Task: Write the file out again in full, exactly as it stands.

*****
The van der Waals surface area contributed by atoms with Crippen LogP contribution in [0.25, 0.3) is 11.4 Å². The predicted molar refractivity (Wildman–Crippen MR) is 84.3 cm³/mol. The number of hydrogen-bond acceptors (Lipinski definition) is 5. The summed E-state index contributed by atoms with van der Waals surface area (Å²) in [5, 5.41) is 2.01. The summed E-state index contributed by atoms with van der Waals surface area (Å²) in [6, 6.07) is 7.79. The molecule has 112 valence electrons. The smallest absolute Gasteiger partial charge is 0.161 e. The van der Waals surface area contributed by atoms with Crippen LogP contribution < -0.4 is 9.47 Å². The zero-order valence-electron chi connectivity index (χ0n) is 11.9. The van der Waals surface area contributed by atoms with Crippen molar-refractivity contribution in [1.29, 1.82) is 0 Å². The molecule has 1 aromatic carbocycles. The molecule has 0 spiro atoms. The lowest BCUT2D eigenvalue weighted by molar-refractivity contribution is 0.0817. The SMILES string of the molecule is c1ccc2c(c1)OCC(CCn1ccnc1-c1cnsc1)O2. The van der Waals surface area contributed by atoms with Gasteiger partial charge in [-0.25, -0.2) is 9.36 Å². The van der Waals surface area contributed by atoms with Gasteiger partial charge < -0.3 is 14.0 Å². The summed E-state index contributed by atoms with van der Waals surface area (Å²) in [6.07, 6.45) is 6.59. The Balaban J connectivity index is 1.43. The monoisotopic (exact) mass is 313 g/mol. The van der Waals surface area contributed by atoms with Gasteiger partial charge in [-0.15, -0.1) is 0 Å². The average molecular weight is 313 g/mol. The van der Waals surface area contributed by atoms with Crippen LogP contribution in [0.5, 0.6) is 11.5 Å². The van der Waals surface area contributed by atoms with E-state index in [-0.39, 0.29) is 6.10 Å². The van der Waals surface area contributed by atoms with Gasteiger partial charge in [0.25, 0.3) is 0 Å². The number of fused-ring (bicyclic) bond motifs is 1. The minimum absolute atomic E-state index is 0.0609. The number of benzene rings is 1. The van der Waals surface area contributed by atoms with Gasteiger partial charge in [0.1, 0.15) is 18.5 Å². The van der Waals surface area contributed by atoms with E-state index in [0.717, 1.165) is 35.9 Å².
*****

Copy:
The van der Waals surface area contributed by atoms with Crippen LogP contribution in [0.25, 0.3) is 11.4 Å². The predicted molar refractivity (Wildman–Crippen MR) is 84.3 cm³/mol. The number of hydrogen-bond acceptors (Lipinski definition) is 5. The summed E-state index contributed by atoms with van der Waals surface area (Å²) in [5, 5.41) is 2.01. The summed E-state index contributed by atoms with van der Waals surface area (Å²) in [6, 6.07) is 7.79. The molecule has 112 valence electrons. The smallest absolute Gasteiger partial charge is 0.161 e. The van der Waals surface area contributed by atoms with Crippen LogP contribution < -0.4 is 9.47 Å². The zero-order valence-electron chi connectivity index (χ0n) is 11.9. The van der Waals surface area contributed by atoms with Crippen molar-refractivity contribution in [1.29, 1.82) is 0 Å². The molecule has 1 aromatic carbocycles. The molecule has 0 spiro atoms. The lowest BCUT2D eigenvalue weighted by molar-refractivity contribution is 0.0817. The SMILES string of the molecule is c1ccc2c(c1)OCC(CCn1ccnc1-c1cnsc1)O2. The van der Waals surface area contributed by atoms with Gasteiger partial charge in [-0.25, -0.2) is 9.36 Å². The van der Waals surface area contributed by atoms with Gasteiger partial charge < -0.3 is 14.0 Å². The summed E-state index contributed by atoms with van der Waals surface area (Å²) in [6.07, 6.45) is 6.59. The Balaban J connectivity index is 1.43. The monoisotopic (exact) mass is 313 g/mol. The van der Waals surface area contributed by atoms with Gasteiger partial charge in [-0.15, -0.1) is 0 Å². The average molecular weight is 313 g/mol. The van der Waals surface area contributed by atoms with Crippen LogP contribution in [0.5, 0.6) is 11.5 Å². The van der Waals surface area contributed by atoms with E-state index in [-0.39, 0.29) is 6.10 Å². The van der Waals surface area contributed by atoms with Gasteiger partial charge in [0.25, 0.3) is 0 Å². The number of fused-ring (bicyclic) bond motifs is 1. The minimum absolute atomic E-state index is 0.0609. The number of benzene rings is 1. The van der Waals surface area contributed by atoms with Gasteiger partial charge in [0.1, 0.15) is 18.5 Å². The van der Waals surface area contributed by atoms with E-state index in [0.717, 1.165) is 35.9 Å².